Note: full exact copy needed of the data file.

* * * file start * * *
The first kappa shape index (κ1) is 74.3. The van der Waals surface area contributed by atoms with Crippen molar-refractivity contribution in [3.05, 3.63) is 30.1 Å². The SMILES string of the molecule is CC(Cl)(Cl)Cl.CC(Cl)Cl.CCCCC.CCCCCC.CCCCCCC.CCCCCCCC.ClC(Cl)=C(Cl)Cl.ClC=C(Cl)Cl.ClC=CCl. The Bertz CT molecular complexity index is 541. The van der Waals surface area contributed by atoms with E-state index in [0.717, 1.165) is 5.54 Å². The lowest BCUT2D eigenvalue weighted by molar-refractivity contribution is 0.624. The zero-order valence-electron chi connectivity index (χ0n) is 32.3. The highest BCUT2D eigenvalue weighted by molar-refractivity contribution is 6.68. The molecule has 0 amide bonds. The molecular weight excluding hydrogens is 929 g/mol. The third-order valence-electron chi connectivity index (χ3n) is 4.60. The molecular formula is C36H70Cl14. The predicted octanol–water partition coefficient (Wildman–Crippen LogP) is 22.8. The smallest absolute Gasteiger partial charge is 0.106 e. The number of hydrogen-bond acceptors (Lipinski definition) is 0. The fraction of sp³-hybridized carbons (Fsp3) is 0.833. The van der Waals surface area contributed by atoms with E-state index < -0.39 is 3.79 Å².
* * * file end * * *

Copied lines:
The first kappa shape index (κ1) is 74.3. The van der Waals surface area contributed by atoms with Crippen molar-refractivity contribution in [3.05, 3.63) is 30.1 Å². The SMILES string of the molecule is CC(Cl)(Cl)Cl.CC(Cl)Cl.CCCCC.CCCCCC.CCCCCCC.CCCCCCCC.ClC(Cl)=C(Cl)Cl.ClC=C(Cl)Cl.ClC=CCl. The Bertz CT molecular complexity index is 541. The van der Waals surface area contributed by atoms with E-state index in [0.717, 1.165) is 5.54 Å². The lowest BCUT2D eigenvalue weighted by molar-refractivity contribution is 0.624. The zero-order valence-electron chi connectivity index (χ0n) is 32.3. The highest BCUT2D eigenvalue weighted by molar-refractivity contribution is 6.68. The molecule has 0 amide bonds. The molecular weight excluding hydrogens is 929 g/mol. The third-order valence-electron chi connectivity index (χ3n) is 4.60. The molecular formula is C36H70Cl14. The predicted octanol–water partition coefficient (Wildman–Crippen LogP) is 22.8. The smallest absolute Gasteiger partial charge is 0.106 e. The number of hydrogen-bond acceptors (Lipinski definition) is 0. The fraction of sp³-hybridized carbons (Fsp3) is 0.833. The van der Waals surface area contributed by atoms with E-state index < -0.39 is 3.79 Å².